Jump to ContentJump to Main Navigation
Subversion, Conversion, DevelopmentCross-Cultural Knowledge Exchange and the Politics of Design$
Users without a subscription are not able to see the full content.

James Leach and Lee Wilson

Print publication date: 2014

Print ISBN-13: 9780262027168

Published to MIT Press Scholarship Online: September 2014

DOI: 10.7551/mitpress/9780262027168.001.0001

Show Summary Details
Page of

PRINTED FROM MIT PRESS SCHOLARSHIP ONLINE (www.mitpress.universitypressscholarship.com). (c) Copyright The MIT Press, 2020. All Rights Reserved. An individual user may print out a PDF of a single chapter of a monograph in MITSO for personal use.date: 06 April 2020

Engaging Interests

Engaging Interests

Chapter:
(p.223) 11 Engaging Interests
Source:
Subversion, Conversion, Development
Author(s):

Marilyn Strathern

Publisher:
The MIT Press
DOI:10.7551/mitpress/9780262027168.003.0011

This chapter begins by raising the question of what is compelling about the repurposing or reuse of technologies. The unique way in which specific interests are aligned in these innovations, exposing assumptions and contesting domination, offers an insight about the social capacity for engagement in general. People are engaged because they see that they themselves, and others, have an interest in collaboration or exchange, or whatever. What might be useful to consider then is how relations themselves can be kept open enough for the potential of engaging interests that cannot be specified in advance. Turning first to exogamy in Highlands Papua New Guinean marriage organisation, we find a set of protocols that have as their purpose the engagement of people's interests while maintaining those interests as both different and yet conjoined. These protocols, put to new work in contemporary marriage, are remarkably able to accommodate innovation. Taking a lesson from this material in a turn to technologies, we might suggest that as technique and sociality enfolded inseparably together, technical objects have relations at once interior and exterior within them. Their reuse or reappearance in new contexts demonstrates a renewal of energy, a capacity to work in new ways based on that engagement of interest. ‘Interest’ might usefully be seen as a social counterpart to ‘technology’.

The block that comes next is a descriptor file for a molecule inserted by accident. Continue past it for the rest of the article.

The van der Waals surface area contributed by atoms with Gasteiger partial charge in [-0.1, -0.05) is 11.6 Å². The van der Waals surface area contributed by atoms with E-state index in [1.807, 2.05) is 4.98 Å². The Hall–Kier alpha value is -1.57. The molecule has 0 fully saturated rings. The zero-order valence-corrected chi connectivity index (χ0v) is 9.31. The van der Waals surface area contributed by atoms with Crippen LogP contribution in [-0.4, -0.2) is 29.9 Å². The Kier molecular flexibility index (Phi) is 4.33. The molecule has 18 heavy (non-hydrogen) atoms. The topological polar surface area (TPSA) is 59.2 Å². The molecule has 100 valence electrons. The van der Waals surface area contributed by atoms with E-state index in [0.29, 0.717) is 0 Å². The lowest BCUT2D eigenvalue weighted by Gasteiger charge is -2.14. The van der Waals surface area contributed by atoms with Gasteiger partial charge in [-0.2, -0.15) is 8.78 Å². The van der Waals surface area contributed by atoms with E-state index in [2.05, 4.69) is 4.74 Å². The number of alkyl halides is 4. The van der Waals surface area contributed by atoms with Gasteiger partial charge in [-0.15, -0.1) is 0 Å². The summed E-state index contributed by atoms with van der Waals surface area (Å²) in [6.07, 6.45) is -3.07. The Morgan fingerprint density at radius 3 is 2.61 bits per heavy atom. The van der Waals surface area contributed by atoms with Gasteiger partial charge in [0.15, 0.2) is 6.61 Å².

Keywords:   Exogamy, Papua New Guinea, Technology, Interests, Innovation

MIT Press Scholarship Online requires a subscription or purchase to access the full text of books within the service. Public users can however freely search the site and view the abstracts and keywords for each book and chapter.

Please, subscribe or login to access full text content.

If you think you should have access to this title, please contact your librarian.

To troubleshoot, please check our FAQs, and if you can't find the answer there, please contact us.